Ed Rice clerked for the Chief Justice of the 14th Court of Appeals before he began private practice as a civil litigator in a firm with just under 90 lawyers in 1988. In over twenty-... more
Ed Rice clerked for the Chief Justice of the 14th Court of Appeals before he began private practice as a civil litigator in a firm with just under 90 lawyers in 1988. In over twenty-five years of practice, he spent about four years analyzing and reviewing trial court decisions for the appellate courts, and spent the rest of that time litigating in trial and appellate courts. While he handled hi... view profile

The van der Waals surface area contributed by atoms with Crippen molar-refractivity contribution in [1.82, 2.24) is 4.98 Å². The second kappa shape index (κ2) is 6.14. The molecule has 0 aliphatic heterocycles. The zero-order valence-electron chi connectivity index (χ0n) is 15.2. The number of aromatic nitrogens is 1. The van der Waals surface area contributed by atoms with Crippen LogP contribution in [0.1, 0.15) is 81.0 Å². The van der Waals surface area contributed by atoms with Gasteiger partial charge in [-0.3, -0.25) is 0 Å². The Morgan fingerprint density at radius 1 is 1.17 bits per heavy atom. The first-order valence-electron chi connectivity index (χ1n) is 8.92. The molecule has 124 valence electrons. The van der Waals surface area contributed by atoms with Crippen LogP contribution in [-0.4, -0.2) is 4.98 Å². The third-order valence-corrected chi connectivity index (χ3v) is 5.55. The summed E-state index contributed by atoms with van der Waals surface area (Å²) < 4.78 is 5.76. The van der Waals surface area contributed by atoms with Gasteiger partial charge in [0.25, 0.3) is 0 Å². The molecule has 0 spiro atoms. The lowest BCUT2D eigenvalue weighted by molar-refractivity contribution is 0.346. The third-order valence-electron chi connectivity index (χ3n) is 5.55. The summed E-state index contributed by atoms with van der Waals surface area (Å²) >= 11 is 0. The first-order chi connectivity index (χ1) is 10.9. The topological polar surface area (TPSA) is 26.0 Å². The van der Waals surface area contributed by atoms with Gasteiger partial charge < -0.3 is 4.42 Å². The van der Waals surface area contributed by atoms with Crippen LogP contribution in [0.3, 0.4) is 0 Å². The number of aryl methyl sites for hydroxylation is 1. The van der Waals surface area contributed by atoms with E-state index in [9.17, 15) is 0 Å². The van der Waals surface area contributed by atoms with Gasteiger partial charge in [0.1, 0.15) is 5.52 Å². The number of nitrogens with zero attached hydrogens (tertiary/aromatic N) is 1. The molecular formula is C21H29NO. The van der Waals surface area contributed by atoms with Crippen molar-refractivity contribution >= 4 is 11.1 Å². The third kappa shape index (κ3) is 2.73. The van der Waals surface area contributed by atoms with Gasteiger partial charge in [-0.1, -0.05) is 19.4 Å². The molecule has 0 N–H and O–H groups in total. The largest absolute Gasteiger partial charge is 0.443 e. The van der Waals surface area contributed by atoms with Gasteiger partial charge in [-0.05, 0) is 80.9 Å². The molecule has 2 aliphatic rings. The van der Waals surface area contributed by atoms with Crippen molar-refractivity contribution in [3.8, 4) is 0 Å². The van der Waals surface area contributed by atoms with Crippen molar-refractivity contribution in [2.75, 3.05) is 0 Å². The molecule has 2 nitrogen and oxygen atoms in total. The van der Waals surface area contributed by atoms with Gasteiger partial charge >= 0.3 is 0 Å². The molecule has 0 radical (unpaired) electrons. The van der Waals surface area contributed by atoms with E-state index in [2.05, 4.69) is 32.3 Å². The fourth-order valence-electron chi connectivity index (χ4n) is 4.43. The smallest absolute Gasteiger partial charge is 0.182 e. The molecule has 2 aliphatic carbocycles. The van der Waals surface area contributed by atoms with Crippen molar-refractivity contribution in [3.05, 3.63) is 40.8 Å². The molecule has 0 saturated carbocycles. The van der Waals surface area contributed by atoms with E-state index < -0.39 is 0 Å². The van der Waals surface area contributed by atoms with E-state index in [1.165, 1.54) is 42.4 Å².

Probate is the legal process used to carry out a person's will after their death; a probate attorney advises you on how to perform the steps in the process. In general, once you have identified and collected the dead person's belongings, including their money, property, and other assets, you pay the person's debts and taxes. Once all debts have been paid, you distribute their money and property according to the language of the will. If there is no will, the laws of the state where the dead person lived control how the property is distributed. A probate attorney helps you plan what happens to your property when you die, as they can probate wills and act as your probate court estate representative. A probate attorney also represents family members and beneficiaries wishing to challenge wills.